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I love mustelid haberdashery, vinho verde wine, and wensleydale with fruit.

The Book of Lost Things: A Novel

The Book of Lost Things - John Connolly This is easily one of the best books I've ever read. It's just fucking genius. The writing was phenomenal.

David, a 12 year old boy who loves his books, loses his mother. He gets lost in the world that's slowly evolving around him - there's a great war going on, his father is moving on with his life, and, well he's an angry 12 year old boy. His mother has been taken from him, a usurper is trying to take her place, and he's being replaced with a half sibling. This book is largely about his grief and loss and coming to terms with them.

In the middle of all of this he falls into a fantasy world that is a world made by the minds of those that have come before him, and to some sense, himself. The stories he grew up reading are real, and they're ugly. All of those dark fairy tales (that are all dark if you ignore the Disneyfication) are made even darker, and it's absolutely delicious. There's sex, death, child abuse, torture, power grabs, communist collectives, gluttony... Everything that makes those old folk tales scary... and awesome.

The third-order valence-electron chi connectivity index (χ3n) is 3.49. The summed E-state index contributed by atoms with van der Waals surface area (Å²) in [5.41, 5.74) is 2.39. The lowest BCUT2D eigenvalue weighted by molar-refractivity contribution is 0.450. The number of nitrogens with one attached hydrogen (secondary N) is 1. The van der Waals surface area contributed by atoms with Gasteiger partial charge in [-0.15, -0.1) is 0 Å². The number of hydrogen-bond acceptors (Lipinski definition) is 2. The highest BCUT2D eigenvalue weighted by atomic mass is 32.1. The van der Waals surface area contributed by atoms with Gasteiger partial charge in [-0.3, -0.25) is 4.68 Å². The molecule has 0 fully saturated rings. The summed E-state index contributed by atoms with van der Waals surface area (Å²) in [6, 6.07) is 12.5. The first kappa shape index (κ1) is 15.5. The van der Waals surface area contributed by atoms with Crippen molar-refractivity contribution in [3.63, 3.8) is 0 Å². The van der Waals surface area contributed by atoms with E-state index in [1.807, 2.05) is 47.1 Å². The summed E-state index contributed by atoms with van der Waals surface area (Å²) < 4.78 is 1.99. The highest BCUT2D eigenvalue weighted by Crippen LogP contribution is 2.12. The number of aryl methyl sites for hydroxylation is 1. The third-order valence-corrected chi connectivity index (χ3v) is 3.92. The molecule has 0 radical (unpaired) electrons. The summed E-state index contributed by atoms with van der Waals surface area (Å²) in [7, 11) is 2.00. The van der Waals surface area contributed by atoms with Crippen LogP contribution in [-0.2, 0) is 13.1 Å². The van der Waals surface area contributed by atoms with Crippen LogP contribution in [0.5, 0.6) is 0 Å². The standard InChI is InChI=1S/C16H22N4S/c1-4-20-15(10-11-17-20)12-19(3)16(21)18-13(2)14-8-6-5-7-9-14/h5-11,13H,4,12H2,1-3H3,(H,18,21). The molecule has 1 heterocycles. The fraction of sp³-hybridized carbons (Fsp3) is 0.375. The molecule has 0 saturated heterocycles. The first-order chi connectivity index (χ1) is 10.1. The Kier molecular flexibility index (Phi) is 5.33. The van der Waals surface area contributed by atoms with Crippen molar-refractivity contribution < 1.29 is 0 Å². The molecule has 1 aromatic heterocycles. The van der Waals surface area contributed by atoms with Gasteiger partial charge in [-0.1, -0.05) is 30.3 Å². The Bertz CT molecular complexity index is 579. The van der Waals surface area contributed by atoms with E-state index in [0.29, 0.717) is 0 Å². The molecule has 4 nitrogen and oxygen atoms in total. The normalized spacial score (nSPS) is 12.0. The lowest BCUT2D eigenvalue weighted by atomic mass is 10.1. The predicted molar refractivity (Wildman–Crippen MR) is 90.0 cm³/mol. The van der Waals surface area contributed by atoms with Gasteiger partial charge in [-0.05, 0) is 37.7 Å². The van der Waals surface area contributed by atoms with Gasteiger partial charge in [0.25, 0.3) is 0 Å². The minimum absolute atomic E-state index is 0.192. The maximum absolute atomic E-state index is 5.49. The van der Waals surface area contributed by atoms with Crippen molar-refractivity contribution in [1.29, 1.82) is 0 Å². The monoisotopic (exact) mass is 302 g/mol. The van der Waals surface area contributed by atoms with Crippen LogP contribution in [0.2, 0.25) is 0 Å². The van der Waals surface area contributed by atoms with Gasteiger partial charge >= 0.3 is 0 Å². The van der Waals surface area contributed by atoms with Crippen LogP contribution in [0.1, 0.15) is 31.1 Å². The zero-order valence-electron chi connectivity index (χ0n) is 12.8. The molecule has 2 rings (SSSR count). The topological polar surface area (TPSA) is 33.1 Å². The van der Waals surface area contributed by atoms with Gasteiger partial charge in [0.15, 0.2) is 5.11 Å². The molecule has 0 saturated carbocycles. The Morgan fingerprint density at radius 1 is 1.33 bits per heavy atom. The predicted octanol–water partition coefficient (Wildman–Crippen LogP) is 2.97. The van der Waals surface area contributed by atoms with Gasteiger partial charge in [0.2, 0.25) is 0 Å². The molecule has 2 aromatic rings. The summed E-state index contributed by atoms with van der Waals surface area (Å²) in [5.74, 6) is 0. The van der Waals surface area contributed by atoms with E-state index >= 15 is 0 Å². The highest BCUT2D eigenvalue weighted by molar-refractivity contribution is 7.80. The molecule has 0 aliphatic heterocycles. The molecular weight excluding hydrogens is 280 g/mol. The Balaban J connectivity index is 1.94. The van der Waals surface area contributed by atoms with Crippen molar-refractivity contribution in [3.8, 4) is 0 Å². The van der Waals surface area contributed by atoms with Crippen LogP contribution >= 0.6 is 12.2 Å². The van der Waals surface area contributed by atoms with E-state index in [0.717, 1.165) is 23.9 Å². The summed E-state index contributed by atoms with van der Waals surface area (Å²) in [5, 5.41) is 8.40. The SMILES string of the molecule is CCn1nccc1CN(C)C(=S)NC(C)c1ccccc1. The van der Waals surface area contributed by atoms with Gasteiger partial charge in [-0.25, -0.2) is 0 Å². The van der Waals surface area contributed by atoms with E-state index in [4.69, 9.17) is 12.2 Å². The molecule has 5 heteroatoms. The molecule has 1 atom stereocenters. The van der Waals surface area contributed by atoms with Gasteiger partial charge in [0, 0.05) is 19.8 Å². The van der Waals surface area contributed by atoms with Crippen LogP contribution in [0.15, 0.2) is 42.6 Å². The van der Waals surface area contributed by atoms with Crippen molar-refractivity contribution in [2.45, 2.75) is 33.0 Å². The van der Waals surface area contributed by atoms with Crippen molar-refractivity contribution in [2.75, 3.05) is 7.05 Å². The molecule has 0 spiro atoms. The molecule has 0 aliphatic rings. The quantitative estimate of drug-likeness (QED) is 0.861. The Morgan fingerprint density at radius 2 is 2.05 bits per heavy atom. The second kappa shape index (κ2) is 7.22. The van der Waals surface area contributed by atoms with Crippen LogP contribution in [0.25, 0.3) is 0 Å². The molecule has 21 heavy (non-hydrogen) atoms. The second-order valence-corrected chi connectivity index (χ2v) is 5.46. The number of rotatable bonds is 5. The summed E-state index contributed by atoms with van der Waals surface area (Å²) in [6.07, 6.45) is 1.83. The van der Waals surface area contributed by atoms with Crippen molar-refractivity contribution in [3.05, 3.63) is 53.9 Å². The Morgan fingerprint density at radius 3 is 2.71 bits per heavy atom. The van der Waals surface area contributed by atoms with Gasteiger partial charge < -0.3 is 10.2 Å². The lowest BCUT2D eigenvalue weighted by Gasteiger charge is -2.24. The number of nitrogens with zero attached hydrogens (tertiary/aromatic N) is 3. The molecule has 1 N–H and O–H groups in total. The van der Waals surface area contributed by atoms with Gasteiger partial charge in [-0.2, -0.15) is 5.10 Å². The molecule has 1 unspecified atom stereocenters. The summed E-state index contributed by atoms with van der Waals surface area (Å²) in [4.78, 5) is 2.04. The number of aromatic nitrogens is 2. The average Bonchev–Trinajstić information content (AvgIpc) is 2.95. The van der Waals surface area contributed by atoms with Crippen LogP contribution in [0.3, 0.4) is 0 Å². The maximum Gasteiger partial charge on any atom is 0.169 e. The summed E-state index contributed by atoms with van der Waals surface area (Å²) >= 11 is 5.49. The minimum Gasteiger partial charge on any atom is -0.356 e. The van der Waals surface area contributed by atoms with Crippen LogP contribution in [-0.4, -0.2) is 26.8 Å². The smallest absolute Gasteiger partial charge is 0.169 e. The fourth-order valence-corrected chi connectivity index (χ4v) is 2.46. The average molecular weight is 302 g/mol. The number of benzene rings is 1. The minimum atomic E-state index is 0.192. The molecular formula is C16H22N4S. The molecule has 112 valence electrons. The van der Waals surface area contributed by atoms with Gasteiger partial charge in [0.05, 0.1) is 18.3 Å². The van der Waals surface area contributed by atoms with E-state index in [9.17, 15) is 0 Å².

Connolly does a great job of writing a distraught child, that I can personally feel for. David loses his mother at 12. I lost my mother at 11. David's father (in a few months) starts seeing someone who was involved in her caretaking. My father also married one of my dead mother's caretakers. David is bitter and angry and lost at life and having a hard time finding his way, and it was written as real as I remember it being for me. Through the heartbreaking journey, either I sympathized with David too much and got sucked in, or Connolly just wrote it damn well, and it was easy to be sucked in.

The fantasy land was fantastic. It was dark, and it was dangerous. And through it, David grew up, not too much, but enough. There are hints at things just beyond his knowledge that he can't (or won't quite) recognize, but in the end he became a better person for what he went through. He learns he can understands and can accept life's changes.

I love re-imagined fairy/folk tales, and this is easy one of my more favorite books with that element. The blending of the dark tales and the coming of age was wonderful. Definitely not a kid's book, but definitely awesome.